Nothing is ever hopeless; everything can be fixed
Both my father and my grandfather loved road trips, along with the vehicles that made these journeys possible. In 1916, my grandparents first came to India as American missionaries and our family has lived here ever since. Long before I was born, they toured the subcontinent in a Model A Ford, from the Northwest Frontier to the borders of Bengal. Though I failed to inherit their theological persuasion, I still carry my forefather’s love of engines in my genes. At sixteen, I learned to drive on the precipitous hill roads of Mussoorie, behind the wheel of my father’s 1952 Willys Jeep, which he bought from an army disposal auctioneer in Delhi. The only way it started was with a crank and among the many important lessons I learned from my father was that “nothing is ever hopeless; everything can be fixed.” One of the first driving skills he taught me was how to start on a steep hill without a handbrake, placing your toe on the footbrake and your heel on the accelerator, as you let out the clutch. From my mother I learned to carry a good book wherever you go, to read while you wait for repairs to be done. I suppose these are the reasons I became a travel writer.
Once, when the cylinder-head on a Norton exploded because of overheating, the British dispatch rider took a block of teak and bolted it on top. His ingenuity got him safely back to his barracks
My romance with motorcycles began soon after my first novel, Neglected Lives, was sold in 1977. Immediately I squandered the entire advance of 500 pounds sterling on a new Royal Enfield Bullet. A subsequent obsession with WW II bikes started when my family and I lived in Egypt for seven years in the 1980s, while I was teaching writing at the American University in Cairo. During the Second World War, Cairo was headquarters for the Allied Forces in North Africa and stockpiles of arms and vehicles were stored here. A good friend and guru, David Mize, who taught at AUC and spent most of his life in the Middle East, was an antique automobile enthusiast with a predilection for Fords and Bugattis. One day, he mentioned that there was a mechanic in Shubra, one of Cairo’s most congested neighborhoods, who had a warehouse full of old motorcycles. We drove into a maze of streets until we came to a brick wall with a small door in the center.
An elderly Egyptian holding a spanner in one hand and grease on his galabeya, the loose garment he wore,was changing the rear tyre on a beatup Suzuki. He spoke no English and my Arabic was barely sufficient to order coffee. David could converse in Egyptian colloquial but eventually they settled on speaking in French because both of their accents were equally bad, which made the language mutually intelligible. After a lot of vehicular palaver, we were admitted to the inner sanctum of the workshop, as dark and cluttered as a pharaoh’s tomb. The bikes, which had been stored there since the end of the war, had been salvaged from an army warehouse. They were stacked together so closely, I had to climb over top, until I found the one I wanted – a BSA M20, with a single cylinder half-liter engine, just like the Norton I have now. While the two bikes are similar, they are not clones of each other, with unique styling and distinctive features. But both share a reputation for dependability. When I was growing up in India, the BSA M20 was a favorite of circus daredevils, who would ride them around inside a spherical steel cage called the globe of death. As a boy, I remember watching with fascination, as the driver picked up speed going around and around until he defied gravity, turning upside down.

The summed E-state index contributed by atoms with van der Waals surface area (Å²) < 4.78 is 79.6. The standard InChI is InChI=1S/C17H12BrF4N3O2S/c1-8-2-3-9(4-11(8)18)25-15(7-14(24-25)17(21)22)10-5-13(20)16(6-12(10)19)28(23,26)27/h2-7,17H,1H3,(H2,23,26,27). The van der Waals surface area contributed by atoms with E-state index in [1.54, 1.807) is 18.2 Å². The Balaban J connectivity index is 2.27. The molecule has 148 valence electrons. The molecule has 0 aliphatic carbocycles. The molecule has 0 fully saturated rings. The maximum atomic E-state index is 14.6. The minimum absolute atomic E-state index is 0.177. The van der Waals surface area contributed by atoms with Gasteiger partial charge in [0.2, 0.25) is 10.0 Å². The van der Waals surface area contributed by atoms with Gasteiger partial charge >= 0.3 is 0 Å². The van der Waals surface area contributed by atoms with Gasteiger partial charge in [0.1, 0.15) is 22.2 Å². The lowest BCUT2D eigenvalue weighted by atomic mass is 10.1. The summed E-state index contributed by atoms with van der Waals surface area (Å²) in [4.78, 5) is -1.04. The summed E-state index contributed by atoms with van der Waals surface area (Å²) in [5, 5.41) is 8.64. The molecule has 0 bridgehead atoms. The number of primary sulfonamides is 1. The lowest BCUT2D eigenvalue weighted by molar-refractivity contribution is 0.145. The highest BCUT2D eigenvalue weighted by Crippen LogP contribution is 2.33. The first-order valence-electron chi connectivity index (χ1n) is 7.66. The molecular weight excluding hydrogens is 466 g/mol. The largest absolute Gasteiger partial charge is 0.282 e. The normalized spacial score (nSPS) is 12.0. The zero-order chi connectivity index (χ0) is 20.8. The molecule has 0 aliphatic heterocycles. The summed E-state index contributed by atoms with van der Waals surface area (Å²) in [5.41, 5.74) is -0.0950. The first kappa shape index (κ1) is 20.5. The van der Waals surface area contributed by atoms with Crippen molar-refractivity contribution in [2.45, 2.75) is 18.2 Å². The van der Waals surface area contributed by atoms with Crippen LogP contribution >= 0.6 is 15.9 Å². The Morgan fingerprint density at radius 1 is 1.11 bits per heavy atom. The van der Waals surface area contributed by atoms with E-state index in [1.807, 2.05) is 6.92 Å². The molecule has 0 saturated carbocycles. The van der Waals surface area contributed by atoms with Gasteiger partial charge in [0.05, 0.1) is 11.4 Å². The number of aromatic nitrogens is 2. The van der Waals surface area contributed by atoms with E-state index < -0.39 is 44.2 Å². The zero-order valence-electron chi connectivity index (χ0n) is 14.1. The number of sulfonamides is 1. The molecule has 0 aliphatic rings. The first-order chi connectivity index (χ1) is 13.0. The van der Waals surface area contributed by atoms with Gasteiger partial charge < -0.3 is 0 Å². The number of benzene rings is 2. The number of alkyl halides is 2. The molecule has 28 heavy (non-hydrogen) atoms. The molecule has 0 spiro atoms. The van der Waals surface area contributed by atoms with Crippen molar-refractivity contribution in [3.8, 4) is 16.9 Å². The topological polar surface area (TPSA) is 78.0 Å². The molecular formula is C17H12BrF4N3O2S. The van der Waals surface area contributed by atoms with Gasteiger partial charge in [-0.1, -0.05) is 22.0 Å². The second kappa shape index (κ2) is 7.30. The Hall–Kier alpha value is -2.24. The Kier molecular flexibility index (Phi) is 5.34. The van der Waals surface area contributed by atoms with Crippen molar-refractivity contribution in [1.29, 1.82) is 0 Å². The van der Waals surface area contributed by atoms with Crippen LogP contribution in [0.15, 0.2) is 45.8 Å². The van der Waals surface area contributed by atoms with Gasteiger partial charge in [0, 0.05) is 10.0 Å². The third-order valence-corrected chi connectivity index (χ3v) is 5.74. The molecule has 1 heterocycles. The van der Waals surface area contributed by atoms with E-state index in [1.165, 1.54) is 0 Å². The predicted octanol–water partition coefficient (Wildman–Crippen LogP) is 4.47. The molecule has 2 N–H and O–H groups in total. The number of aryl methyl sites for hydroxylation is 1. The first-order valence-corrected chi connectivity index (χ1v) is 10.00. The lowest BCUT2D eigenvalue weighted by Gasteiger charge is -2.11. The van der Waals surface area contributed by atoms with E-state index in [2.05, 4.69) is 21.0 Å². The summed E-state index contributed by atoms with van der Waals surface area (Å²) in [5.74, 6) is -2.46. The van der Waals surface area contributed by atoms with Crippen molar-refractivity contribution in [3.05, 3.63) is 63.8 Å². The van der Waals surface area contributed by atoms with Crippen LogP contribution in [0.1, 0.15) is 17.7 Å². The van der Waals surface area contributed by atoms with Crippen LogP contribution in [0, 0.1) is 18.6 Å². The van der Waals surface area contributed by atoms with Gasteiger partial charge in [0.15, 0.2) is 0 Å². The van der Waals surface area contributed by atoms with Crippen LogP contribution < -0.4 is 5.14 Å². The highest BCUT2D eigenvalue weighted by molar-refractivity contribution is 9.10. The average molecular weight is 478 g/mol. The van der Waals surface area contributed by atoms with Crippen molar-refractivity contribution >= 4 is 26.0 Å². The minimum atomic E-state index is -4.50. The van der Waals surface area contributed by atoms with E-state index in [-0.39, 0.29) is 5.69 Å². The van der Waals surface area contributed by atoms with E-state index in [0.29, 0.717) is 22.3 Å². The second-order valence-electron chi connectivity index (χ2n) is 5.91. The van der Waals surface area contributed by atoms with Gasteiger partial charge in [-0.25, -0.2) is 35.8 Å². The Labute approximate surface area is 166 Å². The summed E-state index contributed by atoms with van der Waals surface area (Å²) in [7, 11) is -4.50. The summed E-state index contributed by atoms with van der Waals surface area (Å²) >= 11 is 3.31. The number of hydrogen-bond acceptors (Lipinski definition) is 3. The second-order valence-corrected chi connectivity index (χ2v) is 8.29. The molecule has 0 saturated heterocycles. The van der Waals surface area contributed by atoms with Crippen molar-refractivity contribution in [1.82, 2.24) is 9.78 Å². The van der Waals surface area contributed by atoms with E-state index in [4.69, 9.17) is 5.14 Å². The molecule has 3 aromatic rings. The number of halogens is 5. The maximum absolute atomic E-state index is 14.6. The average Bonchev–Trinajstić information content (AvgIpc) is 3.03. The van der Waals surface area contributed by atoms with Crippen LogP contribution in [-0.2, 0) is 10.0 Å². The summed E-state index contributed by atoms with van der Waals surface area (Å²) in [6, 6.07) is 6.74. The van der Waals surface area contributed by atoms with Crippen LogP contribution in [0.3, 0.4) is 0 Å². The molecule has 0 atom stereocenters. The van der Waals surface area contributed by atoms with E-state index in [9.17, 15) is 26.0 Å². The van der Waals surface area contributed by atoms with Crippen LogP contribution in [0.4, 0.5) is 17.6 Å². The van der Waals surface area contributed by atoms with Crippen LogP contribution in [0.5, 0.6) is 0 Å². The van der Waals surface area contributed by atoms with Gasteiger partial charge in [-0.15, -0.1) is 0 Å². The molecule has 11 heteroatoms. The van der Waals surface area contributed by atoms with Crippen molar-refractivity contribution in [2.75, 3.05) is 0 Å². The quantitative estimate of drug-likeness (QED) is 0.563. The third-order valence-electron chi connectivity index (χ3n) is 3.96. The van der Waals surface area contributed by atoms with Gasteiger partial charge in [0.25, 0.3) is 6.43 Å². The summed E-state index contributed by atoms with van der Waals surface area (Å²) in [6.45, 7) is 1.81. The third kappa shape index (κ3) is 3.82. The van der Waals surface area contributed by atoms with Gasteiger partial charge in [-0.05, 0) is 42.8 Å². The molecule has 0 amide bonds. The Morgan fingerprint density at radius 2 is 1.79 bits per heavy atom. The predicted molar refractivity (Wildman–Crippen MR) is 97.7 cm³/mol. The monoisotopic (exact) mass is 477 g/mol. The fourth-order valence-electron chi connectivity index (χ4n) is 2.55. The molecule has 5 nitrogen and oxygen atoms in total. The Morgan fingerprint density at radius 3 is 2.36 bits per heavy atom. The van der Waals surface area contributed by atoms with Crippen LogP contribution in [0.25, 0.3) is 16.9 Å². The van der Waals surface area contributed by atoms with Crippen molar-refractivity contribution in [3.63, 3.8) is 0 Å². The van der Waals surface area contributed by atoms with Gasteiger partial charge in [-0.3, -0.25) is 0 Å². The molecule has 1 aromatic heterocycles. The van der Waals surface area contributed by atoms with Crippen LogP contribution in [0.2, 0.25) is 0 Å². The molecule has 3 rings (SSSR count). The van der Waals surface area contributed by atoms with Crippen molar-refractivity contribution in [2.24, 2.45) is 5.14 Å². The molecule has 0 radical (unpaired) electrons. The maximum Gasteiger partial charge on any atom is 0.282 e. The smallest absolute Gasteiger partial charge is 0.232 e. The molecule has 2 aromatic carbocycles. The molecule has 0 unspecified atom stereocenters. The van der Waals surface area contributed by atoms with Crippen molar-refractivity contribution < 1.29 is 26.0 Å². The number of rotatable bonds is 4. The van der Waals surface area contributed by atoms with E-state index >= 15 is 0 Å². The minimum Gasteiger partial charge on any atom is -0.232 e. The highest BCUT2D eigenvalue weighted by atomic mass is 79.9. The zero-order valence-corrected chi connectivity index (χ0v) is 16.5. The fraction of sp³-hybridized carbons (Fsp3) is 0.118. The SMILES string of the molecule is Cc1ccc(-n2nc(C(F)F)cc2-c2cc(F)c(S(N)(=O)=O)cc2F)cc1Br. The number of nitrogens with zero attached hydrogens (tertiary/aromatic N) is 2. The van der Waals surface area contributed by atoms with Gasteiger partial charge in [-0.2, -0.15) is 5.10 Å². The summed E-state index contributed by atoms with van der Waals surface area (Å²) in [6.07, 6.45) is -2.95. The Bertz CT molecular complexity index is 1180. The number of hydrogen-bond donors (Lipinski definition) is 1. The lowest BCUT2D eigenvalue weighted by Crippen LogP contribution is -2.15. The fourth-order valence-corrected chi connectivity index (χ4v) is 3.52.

Detour in the desert
A murky green colour, my BSA in Cairo spewed black smoke every time it started, but I fell in love with that bike from the first time I rode it. The mechanic in Shubra got it working, in a manner of speaking, though he didn’t bother with the niceties of tuning or servicing. Fortunately, driving it from downtown Cairo to where we lived in the suburb of Ma’adi, south of Cairo, the tyres didn’t go completely flat and the wheezy piston produced enough compression to get me home. After that it took two years of tinkering and cajoling mechanics to fix the ill-effects of old age and neglect. It always started, even if I had to kick it a dozen times.Four of us, including David Mize, used to go for drives on our BSAs in the desert around Cairo, reliving the glories of the North African campaign. Another friend, who made the mistake of riding pillion – the rear seat has even less cushioning than the front – remarked uncharitably that the only reason the British were able to defeat the Germans in the battle of Al Alamein was because they couldn’t get their motorcycles started fast enough to retreat.
Old British bikes take a lot of patience to drive and maintain. It’s almost as if they were designed to leak oil, with dripping gaskets and bleeding crankcases. The other thing the Brits are famous for is designing a different sized nut or bolt for every part of the bike, so you need an assortment of at least 24 wrenches to take it apart. And, of course, they’re not metric but Whitworth, a different caliber of wrench. When I finally left Egypt in 1995, with my wife Ameeta and our children, Jayant and Shibani, to take up a teaching position at MIT in Boston, the last thing I sold was my BSA. It wasn’t an easy decision but the paperwork to take it out of the country was as complicated as trying to export Tutankhamen’s treasures. Waving goodbye to the young man who bought it, I felt a sharp pang of regret, listening to the receding beat of its engine for the last time. As a memento, I kept a link from the chain, which still sits on my desk today.
Zen on two wheels
even half an hour’s spin on hill roads leaves me with a sore back and rattled bones. Until I’ve had a beer to toast our excursion, my arms and legs tremble with residual vibrations.